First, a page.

• Glasses Material – Companies make retro glasses with the latest materials. This offers some benefits in terms of comfort and durability since many modern materials are lighter and often stronger as well, especially when you consider that a pair of early plastic glasses has existed for several decades already, causing the material to weaken. New materials will not necessarily have that authentic look and feel, however, which can make true vintage glasses the better choice as long as you can handle them gently. 
  • Fit – The average head size has increased over the past decades, so vintage glasses tend to be smaller. Antique glasses from the 1800s also use a smaller frame width that can be unfamiliar and uncomfortable for today’s glasses wearers. Retro glasses keep the look of older glasses, but are made to fit the modern face. They are also often produced in a range of sizes to make it easier to find a pair that fits you. However with any glasses, modern or vintage, you should always pay careful attention to the sizing and measure your own face for the best fit.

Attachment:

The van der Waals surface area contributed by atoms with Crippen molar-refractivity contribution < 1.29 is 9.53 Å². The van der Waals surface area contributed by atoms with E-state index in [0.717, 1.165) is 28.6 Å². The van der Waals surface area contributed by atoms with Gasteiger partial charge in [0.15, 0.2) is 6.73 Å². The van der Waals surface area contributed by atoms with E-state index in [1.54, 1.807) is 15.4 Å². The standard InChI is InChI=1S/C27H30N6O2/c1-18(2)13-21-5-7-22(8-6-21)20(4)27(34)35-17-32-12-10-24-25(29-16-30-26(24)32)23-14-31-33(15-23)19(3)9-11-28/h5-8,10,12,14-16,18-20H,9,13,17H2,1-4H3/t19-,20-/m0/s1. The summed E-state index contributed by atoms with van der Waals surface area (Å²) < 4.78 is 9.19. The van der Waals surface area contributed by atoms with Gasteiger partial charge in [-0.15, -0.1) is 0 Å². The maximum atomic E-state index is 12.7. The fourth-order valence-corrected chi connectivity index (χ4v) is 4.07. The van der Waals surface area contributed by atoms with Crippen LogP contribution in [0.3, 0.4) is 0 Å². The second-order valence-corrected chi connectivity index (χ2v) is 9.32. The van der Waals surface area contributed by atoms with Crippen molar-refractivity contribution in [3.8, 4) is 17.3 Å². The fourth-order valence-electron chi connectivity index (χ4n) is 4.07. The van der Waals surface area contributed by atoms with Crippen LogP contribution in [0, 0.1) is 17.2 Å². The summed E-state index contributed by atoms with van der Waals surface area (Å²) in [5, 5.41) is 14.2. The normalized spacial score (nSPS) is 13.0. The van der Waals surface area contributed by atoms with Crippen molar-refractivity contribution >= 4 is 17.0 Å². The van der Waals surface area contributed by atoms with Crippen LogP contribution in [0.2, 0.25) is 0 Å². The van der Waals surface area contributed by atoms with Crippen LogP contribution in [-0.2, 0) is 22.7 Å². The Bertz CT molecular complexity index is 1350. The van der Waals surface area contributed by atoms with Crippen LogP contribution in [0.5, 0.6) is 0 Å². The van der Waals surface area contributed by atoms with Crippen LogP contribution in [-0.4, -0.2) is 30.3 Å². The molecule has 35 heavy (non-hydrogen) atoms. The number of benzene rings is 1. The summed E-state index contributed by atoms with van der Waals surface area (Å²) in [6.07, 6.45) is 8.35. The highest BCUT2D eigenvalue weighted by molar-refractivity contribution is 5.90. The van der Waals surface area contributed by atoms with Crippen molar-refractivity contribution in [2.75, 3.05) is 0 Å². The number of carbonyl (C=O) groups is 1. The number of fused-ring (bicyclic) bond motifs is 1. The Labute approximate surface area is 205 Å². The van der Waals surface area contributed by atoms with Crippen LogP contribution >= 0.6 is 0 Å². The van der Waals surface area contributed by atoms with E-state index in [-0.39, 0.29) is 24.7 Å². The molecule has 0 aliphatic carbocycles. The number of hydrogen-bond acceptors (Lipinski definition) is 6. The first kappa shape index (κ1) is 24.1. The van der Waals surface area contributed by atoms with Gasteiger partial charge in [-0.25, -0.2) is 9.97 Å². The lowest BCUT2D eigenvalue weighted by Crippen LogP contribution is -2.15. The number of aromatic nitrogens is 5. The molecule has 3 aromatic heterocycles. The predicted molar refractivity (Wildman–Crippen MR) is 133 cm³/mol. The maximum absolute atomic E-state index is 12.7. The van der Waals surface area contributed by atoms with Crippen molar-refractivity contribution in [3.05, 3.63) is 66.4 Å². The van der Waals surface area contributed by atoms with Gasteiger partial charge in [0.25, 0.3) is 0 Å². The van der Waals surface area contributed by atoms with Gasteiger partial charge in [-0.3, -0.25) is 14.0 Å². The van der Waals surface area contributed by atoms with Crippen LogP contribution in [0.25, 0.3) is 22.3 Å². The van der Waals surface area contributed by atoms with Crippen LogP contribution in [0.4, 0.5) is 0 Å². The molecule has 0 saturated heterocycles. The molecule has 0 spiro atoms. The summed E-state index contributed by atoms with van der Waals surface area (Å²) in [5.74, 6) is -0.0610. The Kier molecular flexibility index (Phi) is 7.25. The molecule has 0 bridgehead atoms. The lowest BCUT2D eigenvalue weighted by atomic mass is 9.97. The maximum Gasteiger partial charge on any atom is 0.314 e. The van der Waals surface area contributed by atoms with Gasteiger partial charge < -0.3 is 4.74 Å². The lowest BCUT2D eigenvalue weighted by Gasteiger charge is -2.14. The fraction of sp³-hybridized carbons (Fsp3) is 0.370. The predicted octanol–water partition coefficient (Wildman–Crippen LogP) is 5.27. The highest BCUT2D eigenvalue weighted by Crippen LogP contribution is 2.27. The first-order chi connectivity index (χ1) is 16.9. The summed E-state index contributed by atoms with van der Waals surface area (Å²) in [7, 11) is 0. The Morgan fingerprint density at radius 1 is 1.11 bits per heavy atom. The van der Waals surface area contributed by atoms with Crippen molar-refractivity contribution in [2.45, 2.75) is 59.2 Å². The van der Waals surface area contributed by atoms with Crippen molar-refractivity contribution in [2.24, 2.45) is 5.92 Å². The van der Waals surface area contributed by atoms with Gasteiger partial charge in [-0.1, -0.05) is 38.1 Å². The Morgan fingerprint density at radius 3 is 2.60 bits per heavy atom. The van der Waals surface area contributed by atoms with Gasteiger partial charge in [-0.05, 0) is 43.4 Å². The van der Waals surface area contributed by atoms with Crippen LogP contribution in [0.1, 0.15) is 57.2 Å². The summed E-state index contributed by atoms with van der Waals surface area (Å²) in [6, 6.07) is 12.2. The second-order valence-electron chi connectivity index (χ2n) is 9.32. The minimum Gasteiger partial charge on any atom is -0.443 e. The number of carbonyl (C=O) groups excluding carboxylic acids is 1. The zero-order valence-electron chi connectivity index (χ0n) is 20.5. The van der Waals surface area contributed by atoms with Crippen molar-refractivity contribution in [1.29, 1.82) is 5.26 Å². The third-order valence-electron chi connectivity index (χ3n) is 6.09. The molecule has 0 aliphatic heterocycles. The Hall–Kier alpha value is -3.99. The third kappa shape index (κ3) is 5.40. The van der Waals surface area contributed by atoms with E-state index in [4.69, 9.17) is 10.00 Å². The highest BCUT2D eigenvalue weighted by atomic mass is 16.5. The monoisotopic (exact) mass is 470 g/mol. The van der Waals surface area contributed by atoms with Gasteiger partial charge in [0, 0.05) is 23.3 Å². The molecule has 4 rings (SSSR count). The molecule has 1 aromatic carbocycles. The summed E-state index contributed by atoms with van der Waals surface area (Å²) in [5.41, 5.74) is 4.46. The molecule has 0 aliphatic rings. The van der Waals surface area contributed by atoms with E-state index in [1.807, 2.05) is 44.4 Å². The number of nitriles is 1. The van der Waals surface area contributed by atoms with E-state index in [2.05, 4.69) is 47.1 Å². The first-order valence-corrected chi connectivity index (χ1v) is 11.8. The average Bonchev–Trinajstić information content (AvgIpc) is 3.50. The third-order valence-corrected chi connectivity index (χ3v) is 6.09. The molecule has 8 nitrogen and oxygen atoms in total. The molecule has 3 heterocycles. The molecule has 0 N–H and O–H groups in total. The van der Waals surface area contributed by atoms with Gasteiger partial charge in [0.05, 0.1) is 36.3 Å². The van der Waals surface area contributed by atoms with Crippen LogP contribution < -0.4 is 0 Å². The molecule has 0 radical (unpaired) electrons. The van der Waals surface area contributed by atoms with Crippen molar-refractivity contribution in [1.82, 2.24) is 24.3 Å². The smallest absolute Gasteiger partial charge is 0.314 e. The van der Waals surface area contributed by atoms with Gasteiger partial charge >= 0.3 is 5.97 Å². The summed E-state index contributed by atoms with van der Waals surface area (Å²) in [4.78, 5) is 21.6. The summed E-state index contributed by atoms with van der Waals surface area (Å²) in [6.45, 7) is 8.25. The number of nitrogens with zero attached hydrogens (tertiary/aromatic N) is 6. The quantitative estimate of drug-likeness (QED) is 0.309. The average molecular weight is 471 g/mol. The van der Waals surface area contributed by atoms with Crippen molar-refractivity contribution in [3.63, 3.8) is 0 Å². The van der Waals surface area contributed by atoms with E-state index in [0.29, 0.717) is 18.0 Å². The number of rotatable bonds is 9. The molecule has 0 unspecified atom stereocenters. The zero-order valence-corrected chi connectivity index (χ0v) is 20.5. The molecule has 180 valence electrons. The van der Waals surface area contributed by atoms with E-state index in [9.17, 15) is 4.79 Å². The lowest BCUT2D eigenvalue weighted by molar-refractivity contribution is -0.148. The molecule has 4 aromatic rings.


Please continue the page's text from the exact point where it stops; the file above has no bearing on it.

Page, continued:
• Cost – Like many antique versus modern products, authentic glasses will tend to have a slightly higher price tag than retro glasses. The manufacturing process for these glasses was more painstaking and the current rarity adds to this cost. Many retro glasses, which can be more quickly manufactured on demand, will often be cheaper, although the overall price of either pair does depend on the quality. It is possible to find retro glasses today that go for much more than original antiques. Many vintage eyeglass frames are also affordable simply because there were so many produced at that time.